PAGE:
ACTING | CHARACTERS | DIALOGUE:
I'm actually surprised that the acting was this decent in such a lame, half baked horror slapdash like this. Andrea Riseborough plays Detective Muldoon, and she's quite good in most movies; this is no exception. She's a professional and doesn't let a bad script get in her way. Her character, on the other hand, is just as underdeveloped as pretty much every other one in this film. Tell me if you've heard this one before!!! The main character's spouse passed away recently and hasn't quite moved on yet and has to take care of their young child while also dealing with a supernatural entity trying to kill them and their child. I've used this word a lot so far, but the only word I can really give the characters in this film is "generic," but the acting almost makes me forgive the paper-thin writing. The supporting, which includes terrific actors like John Cho, Demian Bichir, William Sadler, the always wonderful Lin Shaye, Betty Gilpin, and Jacki Weaver, are all squanders with little to do besides either die or… well… that's about it, really. I'll give it credit though for the amount of talent that was on the screen.
VISUAL EFFECTS | MAKEUP | DESIGN:
MUSIC | SCORE | SOUND DESIGN:
I'm not kidding when I say I don't remember anything about the score. All I know is when the obvious jumpscare was coming after about four minutes of a character slowly walking around, I braced myself for the loud noise accompanying the "scare," and then I rolled my eyes some more. I'm seriously trying to remember anything about the music but I'm at a loss. I guess that says it all right there.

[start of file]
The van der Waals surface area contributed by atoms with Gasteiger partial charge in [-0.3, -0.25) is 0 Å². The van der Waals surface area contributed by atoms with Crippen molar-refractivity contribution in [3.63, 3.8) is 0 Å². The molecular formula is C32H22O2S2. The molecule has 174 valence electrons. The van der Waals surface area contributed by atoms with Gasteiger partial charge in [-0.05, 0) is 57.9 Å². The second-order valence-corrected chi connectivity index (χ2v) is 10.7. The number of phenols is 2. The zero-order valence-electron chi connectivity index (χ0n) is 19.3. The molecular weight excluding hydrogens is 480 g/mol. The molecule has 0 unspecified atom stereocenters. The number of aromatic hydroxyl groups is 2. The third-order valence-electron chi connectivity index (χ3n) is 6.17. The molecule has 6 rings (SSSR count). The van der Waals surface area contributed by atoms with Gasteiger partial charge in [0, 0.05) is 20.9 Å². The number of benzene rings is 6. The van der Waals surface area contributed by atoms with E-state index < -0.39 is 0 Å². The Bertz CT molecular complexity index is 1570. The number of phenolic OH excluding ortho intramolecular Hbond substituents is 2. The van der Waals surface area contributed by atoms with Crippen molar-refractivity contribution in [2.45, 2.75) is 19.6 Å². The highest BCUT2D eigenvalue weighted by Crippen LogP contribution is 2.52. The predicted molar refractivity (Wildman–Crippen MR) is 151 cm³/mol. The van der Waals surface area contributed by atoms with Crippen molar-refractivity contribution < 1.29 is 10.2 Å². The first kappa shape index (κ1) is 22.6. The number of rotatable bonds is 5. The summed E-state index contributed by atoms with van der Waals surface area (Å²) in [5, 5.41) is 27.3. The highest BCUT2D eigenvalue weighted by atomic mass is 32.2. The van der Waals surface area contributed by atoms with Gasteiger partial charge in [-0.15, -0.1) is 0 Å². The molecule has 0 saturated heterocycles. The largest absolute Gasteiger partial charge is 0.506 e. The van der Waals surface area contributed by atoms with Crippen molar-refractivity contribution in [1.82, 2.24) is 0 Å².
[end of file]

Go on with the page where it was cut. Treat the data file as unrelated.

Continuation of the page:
Like I said before, I do appreciate the grimy and disturbing look the movie has. It's suitably dark and actually has a bit of atmosphere to it. I also commend the use of practical effects for some of the blood and gore in the film. There’s some truly disturbing visuals here and there that were also effective mood setters. Sadly, that's the last I can say positively here because whenever this movie devolves to ghosts jumping out at the screen, which is most of the last act, the makeup and uses of CGI are pretty bad. The look of the ghosts is incredibly generic with pale faces, long hair, dark eyes, etc. I know it's The Grudge, but could we please do something a bit different here? It's been done so many times before in other movies besides the Grudge films. The CGI is the typical low budget horror movie type that looks dated and very obvious and completely takes you out of the movie. Luckily for me, I was already taken out of the movie because of how boring it was so that didn't really matter to me.
Horror has had more franchises dug up, crushed, reburied, dug up again and then crushed again by terrible reboots, sequels, and remakes than I believe any other genre in film. Well, here's another for you! The Grudge (2020) is about as drab and forgettable as any other poorly made January garbage out there. It doesn't even have the gall to be so bad that it's memorable. It's just so forgettably bland, it's bad. Let it die! And stop making Ring movies too!